Creative design solutions

Regarding informal settlements, there are creative alternatives to the current RDP housing model which have been explored, using a circular layout of houses built with local materials around a common infrastructure to provide integrated energy, water and sanitation, using water capture, gas from waste, and providing inputs to food gardens as well as “minimum flush” toilets using greywater.

The principle of such models is that the quality of life of residents must be significantly improved and not compromised by the use of alternative technology. The model tested in the sustainable human settlements pilot project in Nelson Mandela Bay municipality also used sandbag construction technology, as this is a coastal area where sand is plentiful. The frames for the sandbags were constructed using lattices made from alien trees, cut down with the permission of the environmental affairs department as contributing to the programme of clearing of water-hungry alien vegetation. 

If implemented effectively, such transition models have the potential to create a beautiful and highly functional living environment, with social spaces such as parks and recreation areas sustained through the local infrastructure and the labour of residents.

The residents benefit not only through living in this environment and from the improved services, but from income generated through their ownership of assets such as PV arrays, as well as through the sale of gas, vegetables, or recyclable waste.

Even small amounts of land, if used efficiently, can produce significant amounts of food. Support for cooperatives and fresh produce markets in townships is another fairly simple way that municipalities can contribute to the transition away from our current resource-hungry, highly centralised and fossil-fuel-based food system.

 An overcrowded squatter camp with rows and rows of houses situated on top of one another. (Photo: Eric Miller)

Green hydrogen the way to go

A further aspect of the transition township model involves transport. Affordable public transport is an essential element in overcoming the spatial social and economic disadvantages imposed by the history of apartheid planning.

Here, the commitment of the Department of Trade and Industry to the development of local hydrogen fuel-cell technology is to be welcomed. Minister Ebrahim Patel has already indicated the suitability of South Africa for hydrogen fuel-cell production, given the available resource of platinum group metals which are used as electrolysers to produce green hydrogen.

Green hydrogen, which is hydrogen produced through electrolysis using renewable energy, is particularly appropriate for public transport. Buses or trams can be converted to or constructed with this technology, and existing rail infrastructure can be converted to PV solar electricity, hydrogen or a mixture of the two.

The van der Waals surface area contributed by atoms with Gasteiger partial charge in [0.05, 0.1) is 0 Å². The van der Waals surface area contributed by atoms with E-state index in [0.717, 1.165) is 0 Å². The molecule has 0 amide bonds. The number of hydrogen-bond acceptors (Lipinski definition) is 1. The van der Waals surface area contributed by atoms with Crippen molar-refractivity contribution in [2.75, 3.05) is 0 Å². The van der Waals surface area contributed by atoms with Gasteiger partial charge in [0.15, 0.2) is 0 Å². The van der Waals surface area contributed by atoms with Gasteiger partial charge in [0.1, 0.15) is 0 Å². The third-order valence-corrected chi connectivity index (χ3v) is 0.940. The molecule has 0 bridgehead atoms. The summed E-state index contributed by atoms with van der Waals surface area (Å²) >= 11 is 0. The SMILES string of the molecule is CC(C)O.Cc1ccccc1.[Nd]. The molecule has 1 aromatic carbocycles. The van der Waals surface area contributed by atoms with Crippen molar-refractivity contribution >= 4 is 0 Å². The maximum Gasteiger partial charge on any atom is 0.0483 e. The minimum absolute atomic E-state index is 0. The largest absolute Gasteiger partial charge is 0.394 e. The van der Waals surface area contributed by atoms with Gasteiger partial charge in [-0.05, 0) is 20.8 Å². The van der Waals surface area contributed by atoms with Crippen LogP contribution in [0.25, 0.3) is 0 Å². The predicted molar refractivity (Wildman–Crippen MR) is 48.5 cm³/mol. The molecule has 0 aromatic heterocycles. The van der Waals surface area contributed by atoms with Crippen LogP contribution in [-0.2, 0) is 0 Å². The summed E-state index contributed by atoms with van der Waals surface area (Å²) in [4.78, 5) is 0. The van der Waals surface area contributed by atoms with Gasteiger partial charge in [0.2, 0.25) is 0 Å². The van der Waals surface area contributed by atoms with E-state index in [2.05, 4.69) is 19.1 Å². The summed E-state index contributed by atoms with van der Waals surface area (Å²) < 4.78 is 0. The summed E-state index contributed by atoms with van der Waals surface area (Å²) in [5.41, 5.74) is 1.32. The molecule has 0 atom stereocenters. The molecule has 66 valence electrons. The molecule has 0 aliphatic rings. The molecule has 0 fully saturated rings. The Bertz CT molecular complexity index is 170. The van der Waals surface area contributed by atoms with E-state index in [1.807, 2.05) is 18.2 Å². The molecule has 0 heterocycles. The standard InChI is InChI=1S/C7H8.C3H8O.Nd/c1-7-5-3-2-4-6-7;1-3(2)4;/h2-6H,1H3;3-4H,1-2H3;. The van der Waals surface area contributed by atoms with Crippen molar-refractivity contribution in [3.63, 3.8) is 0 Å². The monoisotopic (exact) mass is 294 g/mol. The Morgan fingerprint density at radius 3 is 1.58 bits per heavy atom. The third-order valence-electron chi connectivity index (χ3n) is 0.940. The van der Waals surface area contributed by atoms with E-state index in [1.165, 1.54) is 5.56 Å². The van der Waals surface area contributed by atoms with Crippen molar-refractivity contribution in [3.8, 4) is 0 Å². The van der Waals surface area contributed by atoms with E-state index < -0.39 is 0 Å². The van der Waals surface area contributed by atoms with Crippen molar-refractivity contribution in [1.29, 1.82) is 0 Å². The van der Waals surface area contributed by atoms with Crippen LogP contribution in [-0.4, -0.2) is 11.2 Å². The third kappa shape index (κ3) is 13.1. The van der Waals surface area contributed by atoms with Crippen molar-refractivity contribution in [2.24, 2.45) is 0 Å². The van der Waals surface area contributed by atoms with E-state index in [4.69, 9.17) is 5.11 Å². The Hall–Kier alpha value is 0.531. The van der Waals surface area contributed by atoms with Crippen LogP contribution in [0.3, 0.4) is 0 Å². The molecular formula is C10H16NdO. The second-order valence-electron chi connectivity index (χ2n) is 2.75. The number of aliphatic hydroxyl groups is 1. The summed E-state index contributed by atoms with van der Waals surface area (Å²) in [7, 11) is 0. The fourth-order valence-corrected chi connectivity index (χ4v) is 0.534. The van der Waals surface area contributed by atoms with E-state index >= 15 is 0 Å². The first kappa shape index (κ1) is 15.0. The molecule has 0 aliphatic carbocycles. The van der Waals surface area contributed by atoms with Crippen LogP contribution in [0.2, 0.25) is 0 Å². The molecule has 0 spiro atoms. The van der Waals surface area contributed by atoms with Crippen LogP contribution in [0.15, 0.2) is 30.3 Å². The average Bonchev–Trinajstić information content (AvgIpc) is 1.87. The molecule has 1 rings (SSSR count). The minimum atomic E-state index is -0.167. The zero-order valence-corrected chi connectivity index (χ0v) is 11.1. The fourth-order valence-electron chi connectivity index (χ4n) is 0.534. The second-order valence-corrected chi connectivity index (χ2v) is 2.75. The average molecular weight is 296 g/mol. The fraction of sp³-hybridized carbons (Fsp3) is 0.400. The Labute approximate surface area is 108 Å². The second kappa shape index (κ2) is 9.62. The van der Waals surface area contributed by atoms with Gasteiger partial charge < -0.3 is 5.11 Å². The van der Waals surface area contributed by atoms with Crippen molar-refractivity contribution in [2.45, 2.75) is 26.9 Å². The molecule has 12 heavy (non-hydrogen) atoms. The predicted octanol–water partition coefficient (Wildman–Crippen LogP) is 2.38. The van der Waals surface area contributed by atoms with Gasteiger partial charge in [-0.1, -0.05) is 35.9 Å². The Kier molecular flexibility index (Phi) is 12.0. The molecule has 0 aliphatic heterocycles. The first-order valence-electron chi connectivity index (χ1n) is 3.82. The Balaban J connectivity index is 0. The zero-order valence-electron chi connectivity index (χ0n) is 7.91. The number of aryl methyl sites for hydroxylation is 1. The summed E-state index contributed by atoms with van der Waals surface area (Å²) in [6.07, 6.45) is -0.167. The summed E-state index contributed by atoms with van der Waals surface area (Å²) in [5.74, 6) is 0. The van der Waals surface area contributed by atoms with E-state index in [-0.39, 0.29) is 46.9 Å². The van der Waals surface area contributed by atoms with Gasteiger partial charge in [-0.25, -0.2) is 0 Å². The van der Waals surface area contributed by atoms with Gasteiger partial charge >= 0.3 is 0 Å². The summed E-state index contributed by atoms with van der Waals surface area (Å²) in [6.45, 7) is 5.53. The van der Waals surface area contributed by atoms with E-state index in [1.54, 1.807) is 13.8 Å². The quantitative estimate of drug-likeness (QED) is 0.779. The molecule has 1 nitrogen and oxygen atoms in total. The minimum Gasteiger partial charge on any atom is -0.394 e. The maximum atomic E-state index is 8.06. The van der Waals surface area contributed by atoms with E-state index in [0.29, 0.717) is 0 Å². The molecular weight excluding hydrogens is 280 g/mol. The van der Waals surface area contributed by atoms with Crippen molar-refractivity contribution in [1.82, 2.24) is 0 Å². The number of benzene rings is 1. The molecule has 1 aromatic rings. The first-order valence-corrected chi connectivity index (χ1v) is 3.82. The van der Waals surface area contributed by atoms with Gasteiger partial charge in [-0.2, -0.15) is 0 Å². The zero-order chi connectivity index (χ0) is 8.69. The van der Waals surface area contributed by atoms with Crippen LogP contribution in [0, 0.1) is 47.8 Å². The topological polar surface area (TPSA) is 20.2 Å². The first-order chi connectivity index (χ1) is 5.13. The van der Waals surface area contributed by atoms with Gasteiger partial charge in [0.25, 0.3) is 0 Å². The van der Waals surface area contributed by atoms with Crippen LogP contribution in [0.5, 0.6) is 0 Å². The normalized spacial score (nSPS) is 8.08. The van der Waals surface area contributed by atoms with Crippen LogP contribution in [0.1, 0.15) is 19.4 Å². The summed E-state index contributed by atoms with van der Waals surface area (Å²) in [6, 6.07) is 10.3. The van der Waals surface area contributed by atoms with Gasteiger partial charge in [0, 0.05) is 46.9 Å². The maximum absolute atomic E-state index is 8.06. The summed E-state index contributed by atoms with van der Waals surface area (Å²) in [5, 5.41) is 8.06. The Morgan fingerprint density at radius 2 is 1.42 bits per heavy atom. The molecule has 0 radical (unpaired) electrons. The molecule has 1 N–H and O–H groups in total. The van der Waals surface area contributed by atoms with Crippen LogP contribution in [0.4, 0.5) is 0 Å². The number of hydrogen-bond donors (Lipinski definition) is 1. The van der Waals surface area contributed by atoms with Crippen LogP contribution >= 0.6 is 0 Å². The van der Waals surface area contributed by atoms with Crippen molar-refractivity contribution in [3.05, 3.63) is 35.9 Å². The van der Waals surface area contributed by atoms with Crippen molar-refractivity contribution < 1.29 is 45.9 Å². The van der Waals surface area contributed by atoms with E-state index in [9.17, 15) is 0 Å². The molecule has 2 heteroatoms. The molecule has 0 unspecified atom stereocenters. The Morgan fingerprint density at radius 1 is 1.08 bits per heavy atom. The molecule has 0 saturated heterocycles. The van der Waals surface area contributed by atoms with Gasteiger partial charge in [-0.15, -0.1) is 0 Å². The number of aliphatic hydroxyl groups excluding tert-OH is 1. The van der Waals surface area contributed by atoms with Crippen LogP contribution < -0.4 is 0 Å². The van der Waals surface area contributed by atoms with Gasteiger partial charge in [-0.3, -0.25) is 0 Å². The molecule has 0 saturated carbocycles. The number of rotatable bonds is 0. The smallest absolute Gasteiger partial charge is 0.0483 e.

While the economic model of this has not been tested on a large scale, there are indications from the UK (hydrogen-fuelled trains) and India (PV solar electric trains) — a comparable country — that this could work. Government investment in infrastructure would be well geared towards such new technology for transport, for freight as well as passengers.

While oil or gas, in the form of Karpowerships, offshore oil exploration and gas pipelines, may seem a good short-term solution to the energy crisis, the government would do better to think twice before investing in more fossil-fuel “big infrastructure”.

Decentralise and redistribute

Instead, support to municipalities to establish community-owned PV solar systems would play a dual role: it has the potential to decentralise and increase the local energy supply, while also playing a redistributive function in the economy.

Putting these elements together — housing, services, transport, food — in an integrated and decentralised model premised on localisation, social ownership and sustainability in both environmental and economic respects enables us to envisage a just transition that is truly that.  

It would be a transition to a society and an economy which meets the needs of all our citizens, and which moves decisively away from fossil fuels. These two transitions are not in conflict and nothing less is required. DM/MC

This article was written by Prof Janet Cherry, Professor of Development Studies at Nelson Mandela University, and appeared in the Daily Maverick on 5 July 2021.

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Contact information
Professor Janet Cherry
Tel: 27 41 504 2483